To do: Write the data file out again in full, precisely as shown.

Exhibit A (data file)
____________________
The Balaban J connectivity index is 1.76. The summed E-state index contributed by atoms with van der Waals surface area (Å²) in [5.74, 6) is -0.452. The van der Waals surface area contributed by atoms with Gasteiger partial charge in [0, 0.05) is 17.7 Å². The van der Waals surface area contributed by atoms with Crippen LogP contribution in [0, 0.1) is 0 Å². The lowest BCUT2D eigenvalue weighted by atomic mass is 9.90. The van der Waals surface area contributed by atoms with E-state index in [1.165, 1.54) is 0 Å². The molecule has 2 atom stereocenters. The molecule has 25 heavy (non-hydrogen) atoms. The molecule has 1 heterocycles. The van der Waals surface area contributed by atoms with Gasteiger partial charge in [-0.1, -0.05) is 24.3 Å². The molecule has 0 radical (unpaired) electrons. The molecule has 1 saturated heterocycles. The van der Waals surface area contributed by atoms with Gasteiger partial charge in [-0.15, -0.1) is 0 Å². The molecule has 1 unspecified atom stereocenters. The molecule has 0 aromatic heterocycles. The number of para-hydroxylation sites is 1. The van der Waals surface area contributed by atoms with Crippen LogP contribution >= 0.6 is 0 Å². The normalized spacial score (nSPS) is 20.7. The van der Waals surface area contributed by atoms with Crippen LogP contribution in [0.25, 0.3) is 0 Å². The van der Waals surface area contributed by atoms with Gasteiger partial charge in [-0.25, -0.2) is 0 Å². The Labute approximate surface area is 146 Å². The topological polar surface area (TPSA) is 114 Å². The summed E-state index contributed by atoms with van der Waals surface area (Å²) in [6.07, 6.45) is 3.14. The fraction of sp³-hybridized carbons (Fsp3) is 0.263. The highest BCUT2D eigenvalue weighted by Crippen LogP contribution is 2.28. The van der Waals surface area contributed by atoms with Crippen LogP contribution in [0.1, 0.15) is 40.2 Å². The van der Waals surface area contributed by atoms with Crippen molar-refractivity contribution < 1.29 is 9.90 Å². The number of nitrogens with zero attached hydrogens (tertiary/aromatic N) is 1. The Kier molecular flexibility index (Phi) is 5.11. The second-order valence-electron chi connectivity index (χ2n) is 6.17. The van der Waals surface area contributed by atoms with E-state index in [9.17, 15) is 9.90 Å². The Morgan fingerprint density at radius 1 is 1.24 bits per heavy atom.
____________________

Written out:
The Balaban J connectivity index is 1.76. The summed E-state index contributed by atoms with van der Waals surface area (Å²) in [5.74, 6) is -0.452. The van der Waals surface area contributed by atoms with Gasteiger partial charge in [0, 0.05) is 17.7 Å². The van der Waals surface area contributed by atoms with Crippen LogP contribution in [0, 0.1) is 0 Å². The lowest BCUT2D eigenvalue weighted by atomic mass is 9.90. The van der Waals surface area contributed by atoms with E-state index in [1.165, 1.54) is 0 Å². The molecule has 2 atom stereocenters. The molecule has 25 heavy (non-hydrogen) atoms. The molecule has 1 heterocycles. The van der Waals surface area contributed by atoms with Gasteiger partial charge in [-0.1, -0.05) is 24.3 Å². The molecule has 0 radical (unpaired) electrons. The molecule has 1 saturated heterocycles. The van der Waals surface area contributed by atoms with Gasteiger partial charge in [-0.15, -0.1) is 0 Å². The molecule has 1 unspecified atom stereocenters. The molecule has 0 aromatic heterocycles. The number of para-hydroxylation sites is 1. The van der Waals surface area contributed by atoms with Crippen LogP contribution >= 0.6 is 0 Å². The normalized spacial score (nSPS) is 20.7. The van der Waals surface area contributed by atoms with Crippen LogP contribution in [0.25, 0.3) is 0 Å². The van der Waals surface area contributed by atoms with Gasteiger partial charge in [-0.25, -0.2) is 0 Å². The Labute approximate surface area is 146 Å². The topological polar surface area (TPSA) is 114 Å². The summed E-state index contributed by atoms with van der Waals surface area (Å²) in [6.07, 6.45) is 3.14. The fraction of sp³-hybridized carbons (Fsp3) is 0.263. The highest BCUT2D eigenvalue weighted by Crippen LogP contribution is 2.28. The van der Waals surface area contributed by atoms with Crippen LogP contribution in [0.1, 0.15) is 40.2 Å². The van der Waals surface area contributed by atoms with Crippen molar-refractivity contribution < 1.29 is 9.90 Å². The number of nitrogens with zero attached hydrogens (tertiary/aromatic N) is 1. The Kier molecular flexibility index (Phi) is 5.11. The second-order valence-electron chi connectivity index (χ2n) is 6.17. The van der Waals surface area contributed by atoms with E-state index in [9.17, 15) is 9.90 Å². The Morgan fingerprint density at radius 1 is 1.24 bits per heavy atom.